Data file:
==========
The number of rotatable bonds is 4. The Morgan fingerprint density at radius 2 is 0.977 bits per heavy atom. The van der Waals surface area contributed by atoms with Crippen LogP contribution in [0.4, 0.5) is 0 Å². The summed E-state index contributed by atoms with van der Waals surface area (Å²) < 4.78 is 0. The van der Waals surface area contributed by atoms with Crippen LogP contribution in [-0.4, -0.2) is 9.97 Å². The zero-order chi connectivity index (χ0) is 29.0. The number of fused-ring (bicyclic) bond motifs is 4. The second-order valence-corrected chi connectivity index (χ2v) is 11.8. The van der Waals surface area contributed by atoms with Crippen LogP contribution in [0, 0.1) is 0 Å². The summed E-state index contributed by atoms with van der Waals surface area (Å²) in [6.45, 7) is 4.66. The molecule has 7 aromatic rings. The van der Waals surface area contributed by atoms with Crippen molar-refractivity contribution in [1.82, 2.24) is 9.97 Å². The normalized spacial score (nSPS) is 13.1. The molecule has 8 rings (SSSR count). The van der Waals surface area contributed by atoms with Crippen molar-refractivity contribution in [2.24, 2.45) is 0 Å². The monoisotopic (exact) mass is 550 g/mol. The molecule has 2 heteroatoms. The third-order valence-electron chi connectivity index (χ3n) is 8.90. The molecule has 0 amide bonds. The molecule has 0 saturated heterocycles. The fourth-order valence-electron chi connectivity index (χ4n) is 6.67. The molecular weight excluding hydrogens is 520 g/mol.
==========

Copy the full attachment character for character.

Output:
The number of rotatable bonds is 4. The Morgan fingerprint density at radius 2 is 0.977 bits per heavy atom. The van der Waals surface area contributed by atoms with Crippen LogP contribution in [0.4, 0.5) is 0 Å². The summed E-state index contributed by atoms with van der Waals surface area (Å²) < 4.78 is 0. The van der Waals surface area contributed by atoms with Crippen LogP contribution in [-0.4, -0.2) is 9.97 Å². The zero-order chi connectivity index (χ0) is 29.0. The number of fused-ring (bicyclic) bond motifs is 4. The second-order valence-corrected chi connectivity index (χ2v) is 11.8. The van der Waals surface area contributed by atoms with Crippen LogP contribution in [0, 0.1) is 0 Å². The summed E-state index contributed by atoms with van der Waals surface area (Å²) in [6.45, 7) is 4.66. The molecule has 7 aromatic rings. The van der Waals surface area contributed by atoms with Crippen molar-refractivity contribution in [1.82, 2.24) is 9.97 Å². The normalized spacial score (nSPS) is 13.1. The molecule has 8 rings (SSSR count). The van der Waals surface area contributed by atoms with Crippen molar-refractivity contribution in [2.24, 2.45) is 0 Å². The monoisotopic (exact) mass is 550 g/mol. The molecule has 2 heteroatoms. The third-order valence-electron chi connectivity index (χ3n) is 8.90. The molecule has 0 amide bonds. The molecule has 0 saturated heterocycles. The fourth-order valence-electron chi connectivity index (χ4n) is 6.67. The molecular weight excluding hydrogens is 520 g/mol.